Just finished translating the flyer for this year’s presentation at by the Graz Morse Code School at Friedrichshafen 2018:
We have got a slightly earlier slot this year, which will be a bit easier on the audience; the late afternoon slot on Saturday is pretty hard work for any audience. Can’t say much about the content at this stage, but it will certainly focus closely on some of the software available that can facilitate the learning process.
de OE6FEG / M0FEU
There will be an opportunity to learn more about, and have a play with, the new Morserino32 at the above presentation:
The developer has really overhauled this device to create a world first in Morse learning equipment. I have had a go myself and it really does work exceptionally well. But don’t take my word for it, come along and see for yourself.
de OE6FEG / M0FEU
This could be the answer to the Morse Students dream… but then again to my mind not, as I do not believe there is a miracle method in learning Morse except continued daily receiving practice.
This is a commercial product being advertised here as far as I can see. SO BUYER BEWARE!
OK, apologies for that. But I will say that Willi is bringing this to market under the banner of ‘Ham Spirit’; i.e. with absolutely no personal reward for the hundreds of hours programming he has put in. Depending on interest, price will be from €65 - €100, which is very cheap; other developers would be looking for much bigger returns. As for buyer beware, the product is there to be tested by whoever wishes; videos will soon be online demonstrating the reliability of the device and it will also be appearing in the UK for perusal in the near future. Once again, my apologies for straying into advertising, that was not my intention; I was actually bumping the thread and hopefully giving people more reason to come to our presentation.
de OE6FEG / M0FEU
The Morseriono32 was developed after extensive feedback from the Graz Morse School, and that is why it features in our presentation. We will be major customers of Willi, rather than benefactors. Whilst no electronics can replace regular practice, many of the features in the Morserino32 were added specifically to help people learn to copy Morse in their head and are not available in any other program or device. I wholeheartedly defy anyone to say that this developer has not listened to his customers.
All good Matt - the board with paddles looks the business and could provide a helping hand and encouragement to Morse Students I’m sure, as well as some experience in constructing it.
The jury is out on whether its use is a good method for Morse students to use an electronic paddle key when learning how to send correctly spaced Morse characters. Most of us “old school” hams who had to pass a Morse test to get an HF licence, served our time learning how to do it on a hand key which was used to test us on - in my case this test was conducted by a UK Government employed Marine Surveyor at Liverpool in 1981. Thinking back, any ham who got an HF licence and who did not put away the Morse key in a drawer and forget about it, but used it from the day the ticket came in the post, tended to move over to a paddle key when they were able to send and receive at between 15 and 20 WPM. I would be interested to know what the experts at the Graz CW school think is the right way to build up their skill in the early stages - hand key or paddle? I assume the Morserino board has provision to plug in a hand key to allow its use. .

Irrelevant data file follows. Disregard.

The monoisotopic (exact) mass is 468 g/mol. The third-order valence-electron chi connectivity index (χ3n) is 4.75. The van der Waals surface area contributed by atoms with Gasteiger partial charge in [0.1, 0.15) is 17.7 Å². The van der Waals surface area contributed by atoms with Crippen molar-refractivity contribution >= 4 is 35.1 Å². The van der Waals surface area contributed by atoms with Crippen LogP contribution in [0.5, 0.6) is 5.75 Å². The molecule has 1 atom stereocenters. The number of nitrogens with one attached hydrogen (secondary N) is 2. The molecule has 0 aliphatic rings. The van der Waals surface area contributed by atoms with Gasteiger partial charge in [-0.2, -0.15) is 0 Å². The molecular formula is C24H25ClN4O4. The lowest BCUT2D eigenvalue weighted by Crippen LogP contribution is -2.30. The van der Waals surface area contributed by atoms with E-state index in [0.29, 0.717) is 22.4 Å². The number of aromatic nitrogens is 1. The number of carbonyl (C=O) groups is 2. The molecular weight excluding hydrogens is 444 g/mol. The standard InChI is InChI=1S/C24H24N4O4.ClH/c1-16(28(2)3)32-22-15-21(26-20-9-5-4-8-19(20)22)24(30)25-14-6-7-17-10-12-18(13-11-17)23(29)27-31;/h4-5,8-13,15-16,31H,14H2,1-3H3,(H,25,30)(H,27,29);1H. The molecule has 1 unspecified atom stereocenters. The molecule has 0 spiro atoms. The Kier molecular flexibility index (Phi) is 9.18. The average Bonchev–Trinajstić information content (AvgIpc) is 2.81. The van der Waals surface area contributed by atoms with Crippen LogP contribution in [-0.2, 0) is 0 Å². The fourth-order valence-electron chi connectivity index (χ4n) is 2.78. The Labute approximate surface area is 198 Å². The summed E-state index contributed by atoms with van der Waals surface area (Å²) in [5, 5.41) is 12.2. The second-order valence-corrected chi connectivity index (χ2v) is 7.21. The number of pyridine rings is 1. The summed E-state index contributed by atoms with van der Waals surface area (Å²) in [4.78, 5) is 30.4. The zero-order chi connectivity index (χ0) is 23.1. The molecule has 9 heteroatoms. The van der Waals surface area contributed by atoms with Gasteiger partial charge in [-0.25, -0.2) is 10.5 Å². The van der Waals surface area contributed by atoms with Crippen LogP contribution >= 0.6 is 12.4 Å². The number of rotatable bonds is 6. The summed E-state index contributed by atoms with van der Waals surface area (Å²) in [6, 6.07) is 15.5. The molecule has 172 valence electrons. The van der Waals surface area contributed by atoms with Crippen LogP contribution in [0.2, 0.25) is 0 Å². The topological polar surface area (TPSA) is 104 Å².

I can see the connection between Music and Morse mentioned in the flyer and the importance OE6RDD attaches to copying the Morse in ones head rather than writing it down.
We give all our students paddles to learn with (we have about 15 Palm Paddle Minis to loan out), but we do focus on proper word spacing during lessons; something that is essential for a good copy. Personally, I recommend learning a straight key as a second method, rather than bug key, simply because you are more likely to find a straight key than a bug key in an unusual environment. I also started with a straight key. I don’t know about being experts, we just try our best to spread the word about the massive effect the right support can have on CW uptake in the hobby. However, we do have plenty of experience running a large CW school, and are always happy to share what we have learned; others may well wish to approach things differently. I am increasingly of the opinion that with the right support CW can not just flourish, but actually become a lifeboat for the hobby itself. In the presentation we will focus on a variety of strategies for (hopefully) making it easier to learn to copy in your head; the Morserino32 is just one small part of our presentation. We will try to keep the PPP short and have an informal chat, where people can play with the Morserino32 or just get general advice, at the end. We have the room for 2 hours, but don’t worry, we won’t be speaking for anywhere near as long as that😴.
FB Matt - I will try to drop in to the presentation myself at Friedrichshafen as this is an interesting topic, which fits well with SOTA. There are many operators partaking in SOTA who over the last few years have become very proficient in using Morse Code - this is most admirable as they have achieved this without the carrot of an HF Licence, which is why I and others learnt the code, but there are some that started learning but who have fallen by the wayside, so this initiative of the Morserino 32 and the other support offered by the Graz Morse School could well help those who want to continue learning.
G3HSC. R.I.P. Still got the vinyl